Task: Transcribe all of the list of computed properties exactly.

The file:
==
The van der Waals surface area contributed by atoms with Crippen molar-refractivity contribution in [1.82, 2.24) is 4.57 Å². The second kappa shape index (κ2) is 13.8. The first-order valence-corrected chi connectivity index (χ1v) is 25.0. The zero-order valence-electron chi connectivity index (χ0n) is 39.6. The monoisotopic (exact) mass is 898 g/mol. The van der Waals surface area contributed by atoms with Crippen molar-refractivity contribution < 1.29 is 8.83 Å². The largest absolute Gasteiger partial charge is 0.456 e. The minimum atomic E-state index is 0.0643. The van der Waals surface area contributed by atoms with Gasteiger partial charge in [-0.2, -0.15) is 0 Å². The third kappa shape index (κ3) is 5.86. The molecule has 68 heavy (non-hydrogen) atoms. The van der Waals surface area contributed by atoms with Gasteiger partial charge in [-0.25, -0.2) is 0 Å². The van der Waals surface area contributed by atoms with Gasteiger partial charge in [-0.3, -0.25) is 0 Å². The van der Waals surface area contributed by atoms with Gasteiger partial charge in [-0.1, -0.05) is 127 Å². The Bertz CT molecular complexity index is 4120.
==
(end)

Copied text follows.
The van der Waals surface area contributed by atoms with Crippen molar-refractivity contribution in [1.82, 2.24) is 4.57 Å². The second kappa shape index (κ2) is 13.8. The first-order valence-corrected chi connectivity index (χ1v) is 25.0. The zero-order valence-electron chi connectivity index (χ0n) is 39.6. The monoisotopic (exact) mass is 898 g/mol. The van der Waals surface area contributed by atoms with Crippen molar-refractivity contribution < 1.29 is 8.83 Å². The largest absolute Gasteiger partial charge is 0.456 e. The minimum atomic E-state index is 0.0643. The van der Waals surface area contributed by atoms with Gasteiger partial charge in [-0.2, -0.15) is 0 Å². The third kappa shape index (κ3) is 5.86. The molecule has 68 heavy (non-hydrogen) atoms. The van der Waals surface area contributed by atoms with Gasteiger partial charge in [-0.25, -0.2) is 0 Å². The van der Waals surface area contributed by atoms with Gasteiger partial charge in [-0.3, -0.25) is 0 Å². The van der Waals surface area contributed by atoms with Gasteiger partial charge in [-0.1, -0.05) is 127 Å². The Bertz CT molecular complexity index is 4120.